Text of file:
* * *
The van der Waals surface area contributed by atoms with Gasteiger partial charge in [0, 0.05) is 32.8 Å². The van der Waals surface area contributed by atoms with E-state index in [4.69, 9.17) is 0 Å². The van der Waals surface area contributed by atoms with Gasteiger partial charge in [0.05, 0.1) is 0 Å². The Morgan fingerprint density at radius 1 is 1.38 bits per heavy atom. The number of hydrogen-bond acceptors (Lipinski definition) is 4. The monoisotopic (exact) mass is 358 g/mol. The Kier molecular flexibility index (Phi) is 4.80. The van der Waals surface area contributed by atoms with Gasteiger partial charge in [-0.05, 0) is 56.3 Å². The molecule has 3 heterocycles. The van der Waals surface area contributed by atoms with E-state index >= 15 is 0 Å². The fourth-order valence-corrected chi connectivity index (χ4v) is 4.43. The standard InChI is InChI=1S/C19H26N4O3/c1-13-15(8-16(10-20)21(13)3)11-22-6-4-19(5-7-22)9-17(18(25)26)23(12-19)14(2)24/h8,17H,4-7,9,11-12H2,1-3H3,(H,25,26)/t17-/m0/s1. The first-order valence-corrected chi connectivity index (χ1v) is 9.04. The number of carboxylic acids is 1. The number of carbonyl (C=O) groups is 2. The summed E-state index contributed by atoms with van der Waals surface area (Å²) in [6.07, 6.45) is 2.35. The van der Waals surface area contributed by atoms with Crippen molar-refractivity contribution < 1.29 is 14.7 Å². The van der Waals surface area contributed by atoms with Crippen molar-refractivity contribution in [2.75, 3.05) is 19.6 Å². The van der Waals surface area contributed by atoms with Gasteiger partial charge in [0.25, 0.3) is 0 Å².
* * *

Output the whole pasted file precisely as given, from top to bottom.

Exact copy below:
The van der Waals surface area contributed by atoms with Gasteiger partial charge in [0, 0.05) is 32.8 Å². The van der Waals surface area contributed by atoms with E-state index in [4.69, 9.17) is 0 Å². The van der Waals surface area contributed by atoms with Gasteiger partial charge in [0.05, 0.1) is 0 Å². The Morgan fingerprint density at radius 1 is 1.38 bits per heavy atom. The number of hydrogen-bond acceptors (Lipinski definition) is 4. The monoisotopic (exact) mass is 358 g/mol. The Kier molecular flexibility index (Phi) is 4.80. The van der Waals surface area contributed by atoms with Gasteiger partial charge in [-0.05, 0) is 56.3 Å². The molecule has 3 heterocycles. The van der Waals surface area contributed by atoms with E-state index >= 15 is 0 Å². The fourth-order valence-corrected chi connectivity index (χ4v) is 4.43. The standard InChI is InChI=1S/C19H26N4O3/c1-13-15(8-16(10-20)21(13)3)11-22-6-4-19(5-7-22)9-17(18(25)26)23(12-19)14(2)24/h8,17H,4-7,9,11-12H2,1-3H3,(H,25,26)/t17-/m0/s1. The first-order valence-corrected chi connectivity index (χ1v) is 9.04. The number of carboxylic acids is 1. The number of carbonyl (C=O) groups is 2. The summed E-state index contributed by atoms with van der Waals surface area (Å²) in [6.07, 6.45) is 2.35. The van der Waals surface area contributed by atoms with Crippen molar-refractivity contribution < 1.29 is 14.7 Å². The van der Waals surface area contributed by atoms with Crippen molar-refractivity contribution in [2.75, 3.05) is 19.6 Å². The van der Waals surface area contributed by atoms with Gasteiger partial charge in [0.25, 0.3) is 0 Å².